Some of our holsters combine the use of both horsehide and cowhide. We do this to take advantage of the desirable attributes of each material. So which material is better? That is a personal preference issue. Where horsehide is available as an option, the choice is yours.
As a policy, we will only speak to the quality of our gear and won’t comment on other makers’ items. We use the highest quality raw materials available in our products. Wherever possible, we use USA sourced raw materials and hardware. Our leather comes from the best tanneries available. We use UV protected, marine grade thread for stitching. Our designs are thoroughly tested and refined before being offered for sale. We strive to offer the best customer service in the industry and will make every reasonable effort for you to have a great experience in dealing with us. Before you make any decision to purchase, we invite you to compare the quality of our product with what is available elsewhere. When you are ready, give us a call and we will be more than happy to discuss the merits of any of our designs with you so that you can make an informed decision.
Nothing much needs to be done other than an occasional waxing to help maintain appearance. This only applies to items with the smooth-out finish only! Rough out finishes such as on our Summer Special and Summer Special 2 holsters, should be left as is except for maybe an occasional wipe down with a damp cloth. Waxing and polishing the rough-out finish only serves to negate the gripping qualities of the rough-out surface of the holster.
You can disregard most of the advice put out on the various internet forums suggesting applications for holsters that are better suited for a pair of boots or on a saddle. On holsters and belts of our manufacture do not use silicone, oil, or any leather conditioning product that advertises itself as an aid to help soften leather. Using any product on your holster not recommended by us will void any warranty we will offer.
One product we recommend wholeheartedly is called Renaissance Wax. You can purchase it from us through our webstore by going to the “Extras” section. It is the only product we have found that will not permanently discolor our tan colored finish and it works great on black and cordovan finishes as well! It has many other uses besides leather.
Tightness in a new holster is not uncommon and is much preferable to the alternative. If the draw is a little stiff at first, it is recommended that you work with it to see if it doesn’t loosen up with a bit of use. About 25 to 50 presentations should be a good indicator of whether the holster will break in sufficiently on its own or if maybe a little blocking out of the leather is needed. There are many variables as to why a holster would be excessively tight ranging from the texture of your gun’s finish to changes in climate or humidity from where the holster is made. Regardless of the reason, a too-tight holster can easily be remedied by the end user with a method we have been recommending to customers for over 30 years.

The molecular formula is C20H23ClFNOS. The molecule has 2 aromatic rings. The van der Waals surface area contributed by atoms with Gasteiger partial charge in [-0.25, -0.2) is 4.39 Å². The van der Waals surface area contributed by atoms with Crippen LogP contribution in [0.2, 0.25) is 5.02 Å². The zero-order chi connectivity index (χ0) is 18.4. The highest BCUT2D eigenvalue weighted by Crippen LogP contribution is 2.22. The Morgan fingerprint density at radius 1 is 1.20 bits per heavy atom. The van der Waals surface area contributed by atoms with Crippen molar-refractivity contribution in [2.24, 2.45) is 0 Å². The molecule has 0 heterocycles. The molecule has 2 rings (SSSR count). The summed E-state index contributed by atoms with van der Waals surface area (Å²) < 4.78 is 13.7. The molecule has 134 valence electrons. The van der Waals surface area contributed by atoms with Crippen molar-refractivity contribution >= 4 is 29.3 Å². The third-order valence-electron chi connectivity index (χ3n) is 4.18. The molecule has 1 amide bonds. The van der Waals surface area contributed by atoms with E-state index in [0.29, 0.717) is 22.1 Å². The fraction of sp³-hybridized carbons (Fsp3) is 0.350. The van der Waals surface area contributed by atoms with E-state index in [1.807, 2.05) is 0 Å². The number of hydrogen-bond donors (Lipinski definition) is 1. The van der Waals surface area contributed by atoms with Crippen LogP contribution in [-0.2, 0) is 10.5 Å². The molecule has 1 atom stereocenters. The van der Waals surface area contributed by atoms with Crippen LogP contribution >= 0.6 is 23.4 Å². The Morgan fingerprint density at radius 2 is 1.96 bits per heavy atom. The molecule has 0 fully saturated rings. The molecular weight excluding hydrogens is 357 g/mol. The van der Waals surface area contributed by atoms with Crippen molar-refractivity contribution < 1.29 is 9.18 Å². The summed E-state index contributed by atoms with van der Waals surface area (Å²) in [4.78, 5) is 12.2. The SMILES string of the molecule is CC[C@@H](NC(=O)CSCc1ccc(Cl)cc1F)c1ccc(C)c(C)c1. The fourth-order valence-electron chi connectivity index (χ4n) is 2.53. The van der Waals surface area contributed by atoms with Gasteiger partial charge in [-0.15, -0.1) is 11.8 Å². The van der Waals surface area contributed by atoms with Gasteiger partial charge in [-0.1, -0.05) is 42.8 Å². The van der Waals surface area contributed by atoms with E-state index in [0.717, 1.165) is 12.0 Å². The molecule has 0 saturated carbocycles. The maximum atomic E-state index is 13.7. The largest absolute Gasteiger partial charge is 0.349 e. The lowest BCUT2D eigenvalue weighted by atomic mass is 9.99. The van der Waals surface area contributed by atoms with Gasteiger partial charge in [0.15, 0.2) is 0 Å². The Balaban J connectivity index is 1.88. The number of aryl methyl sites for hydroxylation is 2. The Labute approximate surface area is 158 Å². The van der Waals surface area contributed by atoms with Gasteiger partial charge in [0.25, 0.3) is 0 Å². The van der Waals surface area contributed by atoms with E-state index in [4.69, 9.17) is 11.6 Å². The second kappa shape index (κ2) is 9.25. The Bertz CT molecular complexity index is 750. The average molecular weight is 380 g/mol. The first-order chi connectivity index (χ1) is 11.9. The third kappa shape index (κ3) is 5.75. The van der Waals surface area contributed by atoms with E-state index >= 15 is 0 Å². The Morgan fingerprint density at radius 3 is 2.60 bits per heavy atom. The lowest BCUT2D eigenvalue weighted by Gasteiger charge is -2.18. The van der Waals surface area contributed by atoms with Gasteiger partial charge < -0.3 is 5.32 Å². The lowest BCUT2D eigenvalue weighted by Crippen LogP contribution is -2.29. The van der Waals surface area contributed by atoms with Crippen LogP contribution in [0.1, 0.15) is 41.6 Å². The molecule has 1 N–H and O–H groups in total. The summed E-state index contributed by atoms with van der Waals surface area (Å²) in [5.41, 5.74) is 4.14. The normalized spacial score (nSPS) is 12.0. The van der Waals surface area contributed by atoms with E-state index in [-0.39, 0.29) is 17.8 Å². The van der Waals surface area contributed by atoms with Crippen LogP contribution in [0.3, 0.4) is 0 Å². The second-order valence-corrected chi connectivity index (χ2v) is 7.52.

To block out (stretch) your new holster, first UNLOAD your pistol or revolver and place the gun into the 4 mil plastic bag that your new holster was packaged in. Then carefully insert the bagged gun all the way into the holster. DO NOT wet or spray the holster with any solution to aid in the stretching process. The blocking out process as described above will in no way harm the crisp detailed molding of your new holster nor will it ruin its retention qualities. It simply stretches the leather a few thousandths of an inch larger than the gun. The amount of stretching time needed for satisfactory results range from a just a few minutes to overnight. If you have any concerns or need clarification, please call us and we are happy to talk you through the process.
An improper fitting holster on the belt will not allow the holster to perform its intended functions properly. Comfort, concealment and ease of weapon presentation is as much a result of a proper holster to belt interaction; as is the firmness of the belt that will be the foundation of your carry package. Please see our belt page for more information on this.
You probably have already read all the many reasons for not carrying SOB posted on the various gun forums all over the web. We will not say that we buy into all the arguments posted against SOB carry other than to say that it is just not a method of carry we feel comfortable producing for. Our policy is: If we don’t or won’t use it ourselves, then we just won’t produce it for the general public.
We do not offer a “trade in” program for used items. As a manufacture, we only sell new products. However, there are many different resources for selling you used items. We would be happy to offer suggestions over the phone. We ask that when listing your used items up for sale, that you do not use copywritten material from our website.
Please make your returns within 30 days of original purchase. For a full explanation of our return policy, please refer to our Guarantees page.
We typically ship two days a week. Shipping days can be busy as we have many things going on at once. Due to the volume of shipping, time doesn’t allow us to phone each customer individually to advise them that their package is shipping. The same person handling the shipping chores is also handling incoming phone queries, phone orders and settling customer accounts. The rest of us are busy out in the shop putting the final touches on outgoing orders.